There are, admittedly, bits in “All the Lives I Want” that feel like misplaced fragments of blogs and Buzzfeed: a description of Goodreads, biographical information about a friend, a vignette from a relationship, some other extended personal detail. They are relatively innocuous and never egregiously irrelevant. The essays’ forms, however, are unforgiving enough that a straying paragraph distinguishes between the more immediately powerful and cohesive pieces and the ones that require another read to parse their claims. Among the punchiest first-read standouts are “American Pain,” “There Can Only Be One: On Lil’ Kim, Nicki Minaj, and the Art of the Manufactured Beef,” and “Long-Game Bitches: On Princess Di, Lisa ‘Left Eye’ Lopes, and the Fine Art of Crazy Exing,” all three of which are mostly devoid of cameos from Massey’s personal life.
But Massey’s awareness of herself, and the way she uses the personal to reframe our world, is also her key strength. In the first essay, for example, she wryly notes that self-identifying as a “Winona” or a “Gwyneth” is a choice between “white women who are conventionally attractive,” a demographic to which Massey arguably belongs. That she was a stripper, that she went to divinity school, that she struggles with body image: In certain literary traditions such details should be used far more sparingly than Massey chooses to, but in forcefully acknowledging her formative traits and paradigms rather than trying to divest herself of them—impossible, really, given the genre—she challenges readers to examine their own biases and circumstances. As we encounter points to which we react strongly, we begin to feel that we can hear Massey responding, or suddenly understand which unnoted characteristics of our own lives may have led us to adopt our stance. Regardless of how much anyone thinks personal events should or should not saturate a person’s writing, this element of vulnerability and openness renders Massey’s essays compelling long after they end.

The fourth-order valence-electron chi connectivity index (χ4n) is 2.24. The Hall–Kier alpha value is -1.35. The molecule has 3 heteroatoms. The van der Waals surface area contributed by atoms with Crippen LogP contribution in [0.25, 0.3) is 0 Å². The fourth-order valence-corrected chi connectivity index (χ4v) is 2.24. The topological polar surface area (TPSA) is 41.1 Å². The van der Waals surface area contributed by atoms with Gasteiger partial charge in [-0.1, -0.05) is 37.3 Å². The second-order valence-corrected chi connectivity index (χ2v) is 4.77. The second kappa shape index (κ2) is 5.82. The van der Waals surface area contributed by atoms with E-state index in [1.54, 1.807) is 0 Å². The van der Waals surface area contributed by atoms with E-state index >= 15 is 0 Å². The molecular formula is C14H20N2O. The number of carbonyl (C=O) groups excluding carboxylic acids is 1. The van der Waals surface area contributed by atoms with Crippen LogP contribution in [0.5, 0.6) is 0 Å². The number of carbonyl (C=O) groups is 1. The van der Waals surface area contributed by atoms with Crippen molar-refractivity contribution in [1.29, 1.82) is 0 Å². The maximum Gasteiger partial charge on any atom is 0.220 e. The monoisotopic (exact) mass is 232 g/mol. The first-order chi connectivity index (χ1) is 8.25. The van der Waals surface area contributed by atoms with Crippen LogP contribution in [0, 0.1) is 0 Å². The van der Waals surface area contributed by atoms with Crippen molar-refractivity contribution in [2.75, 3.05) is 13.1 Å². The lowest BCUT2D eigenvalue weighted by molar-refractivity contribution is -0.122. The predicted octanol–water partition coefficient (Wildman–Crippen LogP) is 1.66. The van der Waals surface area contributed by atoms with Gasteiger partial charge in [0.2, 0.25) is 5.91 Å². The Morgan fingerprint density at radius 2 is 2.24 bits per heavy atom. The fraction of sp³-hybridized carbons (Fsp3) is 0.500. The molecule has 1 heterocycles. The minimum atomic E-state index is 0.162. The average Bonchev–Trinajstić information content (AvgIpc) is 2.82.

The collection’s title comes from a Sylvia Plath passage in which Plath laments all the things she will never be able to do. Plath, of course, appears as one of collection’s celebrities, commanding its lengthy title essay “All the Lives I Want: Recovering Sylvia Plath.” In it, Massey recalls discovering Plath’s work in her late twenties, while she was “on a mission to make the emotions of young women not just visible in the literary world but to make them essential components of it.” Massey does not say whether this is still a mission of hers, but its spirit seems present and mature throughout her essays. “All the Lives I Want” cuts at barriers that delineate what can be “taken seriously,” stand between “female” and “good,” and quarantine the personal from the publishable. It champions a cause whose life Plath would very likely have wanted to live.
—Staff writer Emily Zhao can be reached at email@example.com.